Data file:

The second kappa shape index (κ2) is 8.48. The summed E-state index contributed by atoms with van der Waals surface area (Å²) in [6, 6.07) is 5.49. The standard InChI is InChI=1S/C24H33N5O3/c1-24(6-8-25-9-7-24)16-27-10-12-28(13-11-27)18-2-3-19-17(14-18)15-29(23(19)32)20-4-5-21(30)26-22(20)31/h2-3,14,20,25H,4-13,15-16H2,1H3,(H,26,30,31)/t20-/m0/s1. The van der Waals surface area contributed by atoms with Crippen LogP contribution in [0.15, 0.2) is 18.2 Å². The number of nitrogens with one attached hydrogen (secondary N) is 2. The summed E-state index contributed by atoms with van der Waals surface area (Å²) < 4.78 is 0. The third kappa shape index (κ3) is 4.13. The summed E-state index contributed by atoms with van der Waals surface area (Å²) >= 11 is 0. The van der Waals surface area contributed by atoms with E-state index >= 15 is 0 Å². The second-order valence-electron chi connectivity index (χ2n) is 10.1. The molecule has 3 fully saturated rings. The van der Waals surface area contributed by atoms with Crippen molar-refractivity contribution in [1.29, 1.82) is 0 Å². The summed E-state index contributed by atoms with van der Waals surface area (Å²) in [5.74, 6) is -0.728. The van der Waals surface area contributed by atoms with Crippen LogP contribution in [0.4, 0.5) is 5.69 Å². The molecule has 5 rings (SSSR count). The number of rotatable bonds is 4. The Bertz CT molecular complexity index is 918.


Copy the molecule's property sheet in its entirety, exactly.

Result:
The second kappa shape index (κ2) is 8.48. The summed E-state index contributed by atoms with van der Waals surface area (Å²) in [6, 6.07) is 5.49. The standard InChI is InChI=1S/C24H33N5O3/c1-24(6-8-25-9-7-24)16-27-10-12-28(13-11-27)18-2-3-19-17(14-18)15-29(23(19)32)20-4-5-21(30)26-22(20)31/h2-3,14,20,25H,4-13,15-16H2,1H3,(H,26,30,31)/t20-/m0/s1. The van der Waals surface area contributed by atoms with Crippen LogP contribution in [0.15, 0.2) is 18.2 Å². The number of nitrogens with one attached hydrogen (secondary N) is 2. The summed E-state index contributed by atoms with van der Waals surface area (Å²) < 4.78 is 0. The third kappa shape index (κ3) is 4.13. The summed E-state index contributed by atoms with van der Waals surface area (Å²) >= 11 is 0. The van der Waals surface area contributed by atoms with E-state index >= 15 is 0 Å². The second-order valence-electron chi connectivity index (χ2n) is 10.1. The molecule has 3 fully saturated rings. The van der Waals surface area contributed by atoms with Crippen molar-refractivity contribution in [1.29, 1.82) is 0 Å². The summed E-state index contributed by atoms with van der Waals surface area (Å²) in [5.74, 6) is -0.728. The van der Waals surface area contributed by atoms with Crippen LogP contribution in [0.4, 0.5) is 5.69 Å². The molecule has 5 rings (SSSR count). The number of rotatable bonds is 4. The Bertz CT molecular complexity index is 918.